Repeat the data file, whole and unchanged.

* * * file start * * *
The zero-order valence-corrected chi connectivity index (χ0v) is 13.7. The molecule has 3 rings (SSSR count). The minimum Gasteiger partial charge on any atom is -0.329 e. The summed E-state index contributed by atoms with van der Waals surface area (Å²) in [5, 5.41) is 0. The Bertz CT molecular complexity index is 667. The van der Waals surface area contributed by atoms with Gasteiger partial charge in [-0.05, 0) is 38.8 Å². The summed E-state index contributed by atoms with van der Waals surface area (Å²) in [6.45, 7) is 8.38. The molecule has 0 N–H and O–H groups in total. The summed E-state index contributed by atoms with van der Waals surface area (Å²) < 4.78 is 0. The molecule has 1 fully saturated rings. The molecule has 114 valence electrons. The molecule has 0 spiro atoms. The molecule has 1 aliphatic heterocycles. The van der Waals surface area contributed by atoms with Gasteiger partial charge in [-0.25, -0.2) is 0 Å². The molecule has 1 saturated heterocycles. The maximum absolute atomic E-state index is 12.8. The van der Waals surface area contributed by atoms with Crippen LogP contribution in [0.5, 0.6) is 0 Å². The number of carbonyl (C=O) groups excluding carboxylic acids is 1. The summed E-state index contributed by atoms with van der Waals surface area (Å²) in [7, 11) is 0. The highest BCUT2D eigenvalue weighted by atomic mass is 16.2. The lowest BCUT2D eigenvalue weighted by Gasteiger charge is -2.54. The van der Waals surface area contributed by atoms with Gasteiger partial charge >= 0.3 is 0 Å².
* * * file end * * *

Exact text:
The zero-order valence-corrected chi connectivity index (χ0v) is 13.7. The molecule has 3 rings (SSSR count). The minimum Gasteiger partial charge on any atom is -0.329 e. The summed E-state index contributed by atoms with van der Waals surface area (Å²) in [5, 5.41) is 0. The Bertz CT molecular complexity index is 667. The van der Waals surface area contributed by atoms with Gasteiger partial charge in [-0.05, 0) is 38.8 Å². The summed E-state index contributed by atoms with van der Waals surface area (Å²) in [6.45, 7) is 8.38. The molecule has 0 N–H and O–H groups in total. The summed E-state index contributed by atoms with van der Waals surface area (Å²) < 4.78 is 0. The molecule has 1 fully saturated rings. The molecule has 114 valence electrons. The molecule has 0 spiro atoms. The molecule has 1 aliphatic heterocycles. The van der Waals surface area contributed by atoms with Gasteiger partial charge in [-0.25, -0.2) is 0 Å². The molecule has 1 saturated heterocycles. The maximum absolute atomic E-state index is 12.8. The van der Waals surface area contributed by atoms with Crippen LogP contribution in [0.5, 0.6) is 0 Å². The number of carbonyl (C=O) groups excluding carboxylic acids is 1. The summed E-state index contributed by atoms with van der Waals surface area (Å²) in [7, 11) is 0. The highest BCUT2D eigenvalue weighted by atomic mass is 16.2. The lowest BCUT2D eigenvalue weighted by Gasteiger charge is -2.54. The van der Waals surface area contributed by atoms with Gasteiger partial charge >= 0.3 is 0 Å².